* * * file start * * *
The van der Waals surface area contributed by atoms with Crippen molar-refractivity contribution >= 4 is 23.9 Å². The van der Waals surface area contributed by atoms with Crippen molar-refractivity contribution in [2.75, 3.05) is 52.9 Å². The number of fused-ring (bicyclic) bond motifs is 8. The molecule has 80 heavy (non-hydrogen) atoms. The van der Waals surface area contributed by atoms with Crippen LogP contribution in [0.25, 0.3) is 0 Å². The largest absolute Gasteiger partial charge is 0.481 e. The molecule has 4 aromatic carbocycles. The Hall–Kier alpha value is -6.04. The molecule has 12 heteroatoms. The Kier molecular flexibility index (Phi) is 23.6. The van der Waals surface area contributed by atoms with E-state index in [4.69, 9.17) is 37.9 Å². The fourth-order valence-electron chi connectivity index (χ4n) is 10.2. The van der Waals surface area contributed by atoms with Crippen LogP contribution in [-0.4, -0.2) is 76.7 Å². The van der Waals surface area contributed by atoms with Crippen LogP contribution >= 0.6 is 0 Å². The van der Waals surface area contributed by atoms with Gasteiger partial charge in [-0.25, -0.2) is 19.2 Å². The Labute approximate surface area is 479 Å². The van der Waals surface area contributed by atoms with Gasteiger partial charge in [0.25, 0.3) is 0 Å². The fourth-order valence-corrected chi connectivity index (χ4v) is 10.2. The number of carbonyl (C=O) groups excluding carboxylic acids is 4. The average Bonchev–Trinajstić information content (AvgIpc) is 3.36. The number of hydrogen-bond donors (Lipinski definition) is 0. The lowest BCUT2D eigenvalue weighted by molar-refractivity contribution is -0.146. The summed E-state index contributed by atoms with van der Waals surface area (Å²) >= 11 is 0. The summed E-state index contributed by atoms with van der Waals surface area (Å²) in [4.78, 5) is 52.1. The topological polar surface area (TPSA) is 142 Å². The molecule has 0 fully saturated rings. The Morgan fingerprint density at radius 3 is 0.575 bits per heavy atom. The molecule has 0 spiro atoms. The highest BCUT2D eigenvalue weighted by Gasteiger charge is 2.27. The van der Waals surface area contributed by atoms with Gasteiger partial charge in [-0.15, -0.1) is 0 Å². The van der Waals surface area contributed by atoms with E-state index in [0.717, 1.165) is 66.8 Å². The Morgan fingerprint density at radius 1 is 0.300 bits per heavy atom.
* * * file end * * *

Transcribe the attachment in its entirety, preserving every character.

The van der Waals surface area contributed by atoms with Crippen molar-refractivity contribution >= 4 is 23.9 Å². The van der Waals surface area contributed by atoms with Crippen molar-refractivity contribution in [2.75, 3.05) is 52.9 Å². The number of fused-ring (bicyclic) bond motifs is 8. The molecule has 80 heavy (non-hydrogen) atoms. The van der Waals surface area contributed by atoms with Crippen LogP contribution in [0.25, 0.3) is 0 Å². The largest absolute Gasteiger partial charge is 0.481 e. The molecule has 4 aromatic carbocycles. The Hall–Kier alpha value is -6.04. The molecule has 12 heteroatoms. The Kier molecular flexibility index (Phi) is 23.6. The van der Waals surface area contributed by atoms with E-state index in [4.69, 9.17) is 37.9 Å². The fourth-order valence-electron chi connectivity index (χ4n) is 10.2. The van der Waals surface area contributed by atoms with Crippen LogP contribution in [-0.4, -0.2) is 76.7 Å². The van der Waals surface area contributed by atoms with Crippen LogP contribution >= 0.6 is 0 Å². The van der Waals surface area contributed by atoms with Gasteiger partial charge in [-0.25, -0.2) is 19.2 Å². The Labute approximate surface area is 479 Å². The van der Waals surface area contributed by atoms with Gasteiger partial charge in [0.25, 0.3) is 0 Å². The fourth-order valence-corrected chi connectivity index (χ4v) is 10.2. The number of carbonyl (C=O) groups excluding carboxylic acids is 4. The average Bonchev–Trinajstić information content (AvgIpc) is 3.36. The number of hydrogen-bond donors (Lipinski definition) is 0. The lowest BCUT2D eigenvalue weighted by molar-refractivity contribution is -0.146. The summed E-state index contributed by atoms with van der Waals surface area (Å²) >= 11 is 0. The summed E-state index contributed by atoms with van der Waals surface area (Å²) in [4.78, 5) is 52.1. The topological polar surface area (TPSA) is 142 Å². The molecule has 0 fully saturated rings. The Morgan fingerprint density at radius 3 is 0.575 bits per heavy atom. The molecule has 0 spiro atoms. The highest BCUT2D eigenvalue weighted by Gasteiger charge is 2.27. The van der Waals surface area contributed by atoms with Gasteiger partial charge in [-0.15, -0.1) is 0 Å². The van der Waals surface area contributed by atoms with E-state index in [0.717, 1.165) is 66.8 Å². The Morgan fingerprint density at radius 1 is 0.300 bits per heavy atom.